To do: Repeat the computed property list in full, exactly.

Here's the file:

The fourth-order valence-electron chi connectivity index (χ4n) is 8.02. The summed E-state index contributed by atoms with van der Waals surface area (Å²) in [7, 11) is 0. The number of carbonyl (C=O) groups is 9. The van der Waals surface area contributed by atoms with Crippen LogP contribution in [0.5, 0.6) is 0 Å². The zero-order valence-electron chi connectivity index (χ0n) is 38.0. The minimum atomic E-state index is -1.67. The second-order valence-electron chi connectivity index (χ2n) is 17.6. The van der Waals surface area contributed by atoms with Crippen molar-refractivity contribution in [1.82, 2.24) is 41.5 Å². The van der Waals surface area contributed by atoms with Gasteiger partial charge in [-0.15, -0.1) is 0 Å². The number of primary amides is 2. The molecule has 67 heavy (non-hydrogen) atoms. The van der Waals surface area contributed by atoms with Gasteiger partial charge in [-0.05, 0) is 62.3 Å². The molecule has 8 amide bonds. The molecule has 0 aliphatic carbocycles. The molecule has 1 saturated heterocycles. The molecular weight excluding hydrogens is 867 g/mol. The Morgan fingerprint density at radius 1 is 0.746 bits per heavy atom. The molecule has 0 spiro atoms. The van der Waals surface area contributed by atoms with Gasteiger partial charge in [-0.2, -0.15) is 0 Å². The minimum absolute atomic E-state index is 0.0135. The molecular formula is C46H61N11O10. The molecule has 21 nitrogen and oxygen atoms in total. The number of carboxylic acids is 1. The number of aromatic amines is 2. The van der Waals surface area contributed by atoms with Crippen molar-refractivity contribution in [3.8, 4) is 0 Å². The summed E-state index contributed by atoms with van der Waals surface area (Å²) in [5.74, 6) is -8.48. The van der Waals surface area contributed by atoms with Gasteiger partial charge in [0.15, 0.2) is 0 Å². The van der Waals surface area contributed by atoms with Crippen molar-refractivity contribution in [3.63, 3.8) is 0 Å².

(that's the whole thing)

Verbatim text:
The fourth-order valence-electron chi connectivity index (χ4n) is 8.02. The summed E-state index contributed by atoms with van der Waals surface area (Å²) in [7, 11) is 0. The number of carbonyl (C=O) groups is 9. The van der Waals surface area contributed by atoms with Crippen LogP contribution in [0.5, 0.6) is 0 Å². The zero-order valence-electron chi connectivity index (χ0n) is 38.0. The minimum atomic E-state index is -1.67. The second-order valence-electron chi connectivity index (χ2n) is 17.6. The van der Waals surface area contributed by atoms with Crippen molar-refractivity contribution in [1.82, 2.24) is 41.5 Å². The van der Waals surface area contributed by atoms with Gasteiger partial charge in [-0.15, -0.1) is 0 Å². The number of primary amides is 2. The molecule has 67 heavy (non-hydrogen) atoms. The van der Waals surface area contributed by atoms with Gasteiger partial charge in [-0.05, 0) is 62.3 Å². The molecule has 8 amide bonds. The molecule has 0 aliphatic carbocycles. The molecule has 1 saturated heterocycles. The molecular weight excluding hydrogens is 867 g/mol. The Morgan fingerprint density at radius 1 is 0.746 bits per heavy atom. The molecule has 0 spiro atoms. The van der Waals surface area contributed by atoms with Gasteiger partial charge in [-0.2, -0.15) is 0 Å². The minimum absolute atomic E-state index is 0.0135. The molecular formula is C46H61N11O10. The molecule has 21 nitrogen and oxygen atoms in total. The number of carboxylic acids is 1. The number of aromatic amines is 2. The van der Waals surface area contributed by atoms with Crippen molar-refractivity contribution in [3.8, 4) is 0 Å². The summed E-state index contributed by atoms with van der Waals surface area (Å²) in [5.74, 6) is -8.48. The van der Waals surface area contributed by atoms with Gasteiger partial charge in [0.15, 0.2) is 0 Å². The van der Waals surface area contributed by atoms with Crippen molar-refractivity contribution in [3.63, 3.8) is 0 Å².